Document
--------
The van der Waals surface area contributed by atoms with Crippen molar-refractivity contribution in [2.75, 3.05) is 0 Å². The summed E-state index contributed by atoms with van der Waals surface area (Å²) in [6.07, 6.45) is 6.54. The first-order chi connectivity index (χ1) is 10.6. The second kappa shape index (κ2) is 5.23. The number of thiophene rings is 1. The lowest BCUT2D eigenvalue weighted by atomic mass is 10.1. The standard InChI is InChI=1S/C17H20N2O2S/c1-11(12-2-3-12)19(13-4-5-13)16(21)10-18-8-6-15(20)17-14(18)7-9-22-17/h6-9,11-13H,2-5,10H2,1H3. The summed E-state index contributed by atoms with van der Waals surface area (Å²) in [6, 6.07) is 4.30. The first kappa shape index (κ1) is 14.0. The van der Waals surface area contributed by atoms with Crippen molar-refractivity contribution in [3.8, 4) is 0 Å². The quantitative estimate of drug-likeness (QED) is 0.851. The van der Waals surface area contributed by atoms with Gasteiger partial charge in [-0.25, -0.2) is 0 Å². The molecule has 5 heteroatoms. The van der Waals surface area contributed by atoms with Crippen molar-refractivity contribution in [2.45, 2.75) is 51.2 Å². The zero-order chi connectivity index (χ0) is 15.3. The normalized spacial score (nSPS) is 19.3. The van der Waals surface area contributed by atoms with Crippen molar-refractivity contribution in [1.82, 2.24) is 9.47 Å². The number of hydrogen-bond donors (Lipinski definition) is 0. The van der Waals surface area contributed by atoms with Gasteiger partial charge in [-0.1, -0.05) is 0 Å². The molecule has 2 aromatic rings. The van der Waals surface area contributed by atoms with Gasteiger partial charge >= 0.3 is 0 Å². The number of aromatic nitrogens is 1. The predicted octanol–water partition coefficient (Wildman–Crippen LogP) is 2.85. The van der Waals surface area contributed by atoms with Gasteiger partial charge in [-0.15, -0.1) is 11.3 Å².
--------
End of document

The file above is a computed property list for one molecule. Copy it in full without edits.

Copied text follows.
The van der Waals surface area contributed by atoms with Crippen molar-refractivity contribution in [2.75, 3.05) is 0 Å². The summed E-state index contributed by atoms with van der Waals surface area (Å²) in [6.07, 6.45) is 6.54. The first-order chi connectivity index (χ1) is 10.6. The second kappa shape index (κ2) is 5.23. The number of thiophene rings is 1. The lowest BCUT2D eigenvalue weighted by atomic mass is 10.1. The standard InChI is InChI=1S/C17H20N2O2S/c1-11(12-2-3-12)19(13-4-5-13)16(21)10-18-8-6-15(20)17-14(18)7-9-22-17/h6-9,11-13H,2-5,10H2,1H3. The summed E-state index contributed by atoms with van der Waals surface area (Å²) in [6, 6.07) is 4.30. The first kappa shape index (κ1) is 14.0. The van der Waals surface area contributed by atoms with Crippen molar-refractivity contribution in [3.8, 4) is 0 Å². The quantitative estimate of drug-likeness (QED) is 0.851. The van der Waals surface area contributed by atoms with Gasteiger partial charge in [-0.25, -0.2) is 0 Å². The molecule has 5 heteroatoms. The van der Waals surface area contributed by atoms with Crippen molar-refractivity contribution in [2.45, 2.75) is 51.2 Å². The zero-order chi connectivity index (χ0) is 15.3. The normalized spacial score (nSPS) is 19.3. The van der Waals surface area contributed by atoms with Crippen molar-refractivity contribution in [1.82, 2.24) is 9.47 Å². The number of hydrogen-bond donors (Lipinski definition) is 0. The van der Waals surface area contributed by atoms with Gasteiger partial charge in [-0.1, -0.05) is 0 Å². The molecule has 2 aromatic rings. The van der Waals surface area contributed by atoms with Gasteiger partial charge >= 0.3 is 0 Å². The number of aromatic nitrogens is 1. The predicted octanol–water partition coefficient (Wildman–Crippen LogP) is 2.85. The van der Waals surface area contributed by atoms with Gasteiger partial charge in [-0.15, -0.1) is 11.3 Å².